- Create a plan to address any gaps identified as part of the self-audit process with time frames included
- Undertake periodic reviews against your plan
- Report to Synod annually or as requested.
A person of concern (POC) is any person who has engaged in criminal sexual behaviour and /or is reasonably suspected of engaging (or seeking to engage in) harmful sexual behaviour toward another person. People who demonstrate other abusive behaviours which make other people feel unsafe and present a risk to the Church may also be included as a POC.
Our desire is to be inclusive, compassionate and respectful of all people, however the need to protect vulnerable people is paramount. This will be done by placing appropriate boundaries around the involvement of POCs in the church community by use of a Safety Agreement, where a risk assessment indicates that this is appropriate.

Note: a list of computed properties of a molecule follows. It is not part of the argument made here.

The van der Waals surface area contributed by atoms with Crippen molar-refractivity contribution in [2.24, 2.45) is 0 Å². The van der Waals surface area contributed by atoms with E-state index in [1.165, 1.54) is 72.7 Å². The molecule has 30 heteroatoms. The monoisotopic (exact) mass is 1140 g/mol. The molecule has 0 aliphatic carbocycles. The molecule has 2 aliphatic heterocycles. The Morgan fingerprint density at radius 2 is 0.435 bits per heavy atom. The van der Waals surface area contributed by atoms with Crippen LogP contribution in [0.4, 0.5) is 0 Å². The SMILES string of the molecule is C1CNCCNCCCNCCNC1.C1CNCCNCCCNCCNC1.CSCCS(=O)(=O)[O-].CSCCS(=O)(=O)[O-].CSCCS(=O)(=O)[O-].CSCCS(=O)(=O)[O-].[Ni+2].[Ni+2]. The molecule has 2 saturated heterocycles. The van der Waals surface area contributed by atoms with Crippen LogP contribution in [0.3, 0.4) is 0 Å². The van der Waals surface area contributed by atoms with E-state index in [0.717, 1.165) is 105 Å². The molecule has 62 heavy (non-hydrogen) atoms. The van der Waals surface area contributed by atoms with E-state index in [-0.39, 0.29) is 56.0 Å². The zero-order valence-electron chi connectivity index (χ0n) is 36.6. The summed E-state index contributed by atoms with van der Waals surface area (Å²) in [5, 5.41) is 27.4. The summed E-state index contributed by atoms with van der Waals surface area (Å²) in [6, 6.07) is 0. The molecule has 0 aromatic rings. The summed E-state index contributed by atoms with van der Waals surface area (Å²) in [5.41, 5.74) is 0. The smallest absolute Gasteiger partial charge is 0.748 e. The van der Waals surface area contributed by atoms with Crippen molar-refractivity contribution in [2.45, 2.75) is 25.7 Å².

Church Councils play an important role in
- identifying persons of concern
- working with Synod to put a Safety Agreement in place for POCs
- Appointing monitors and supporting them to fulfil their duties as outlined in the Monitor Agreement through training and periodic review
- Oversight and review of the safety agreement
- Ensuring training is in place to identify grooming behaviour and boundary violations within the congregation
What to do if you think a POC is engaging with your congregation or entity?
The Synod Safe Church Unit must be notified when: